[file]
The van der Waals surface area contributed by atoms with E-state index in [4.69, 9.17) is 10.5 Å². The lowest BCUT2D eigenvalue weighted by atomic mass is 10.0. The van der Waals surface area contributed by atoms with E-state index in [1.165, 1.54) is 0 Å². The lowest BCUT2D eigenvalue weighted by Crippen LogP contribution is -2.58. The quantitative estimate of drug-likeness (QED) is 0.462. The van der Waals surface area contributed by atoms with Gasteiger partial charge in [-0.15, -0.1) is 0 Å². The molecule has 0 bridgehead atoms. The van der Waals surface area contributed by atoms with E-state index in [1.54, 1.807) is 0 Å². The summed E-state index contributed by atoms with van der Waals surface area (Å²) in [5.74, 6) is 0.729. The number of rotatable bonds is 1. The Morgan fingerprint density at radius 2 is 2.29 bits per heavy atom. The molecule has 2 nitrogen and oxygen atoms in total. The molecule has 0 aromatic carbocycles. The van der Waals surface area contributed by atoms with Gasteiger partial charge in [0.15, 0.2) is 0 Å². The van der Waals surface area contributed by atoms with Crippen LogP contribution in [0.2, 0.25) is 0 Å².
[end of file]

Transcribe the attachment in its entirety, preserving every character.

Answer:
The van der Waals surface area contributed by atoms with E-state index in [4.69, 9.17) is 10.5 Å². The lowest BCUT2D eigenvalue weighted by atomic mass is 10.0. The van der Waals surface area contributed by atoms with E-state index in [1.165, 1.54) is 0 Å². The lowest BCUT2D eigenvalue weighted by Crippen LogP contribution is -2.58. The quantitative estimate of drug-likeness (QED) is 0.462. The van der Waals surface area contributed by atoms with Gasteiger partial charge in [-0.15, -0.1) is 0 Å². The molecule has 0 bridgehead atoms. The van der Waals surface area contributed by atoms with E-state index in [1.54, 1.807) is 0 Å². The summed E-state index contributed by atoms with van der Waals surface area (Å²) in [5.74, 6) is 0.729. The number of rotatable bonds is 1. The Morgan fingerprint density at radius 2 is 2.29 bits per heavy atom. The molecule has 2 nitrogen and oxygen atoms in total. The molecule has 0 aromatic carbocycles. The van der Waals surface area contributed by atoms with Gasteiger partial charge in [0.15, 0.2) is 0 Å². The van der Waals surface area contributed by atoms with Crippen LogP contribution in [0.2, 0.25) is 0 Å².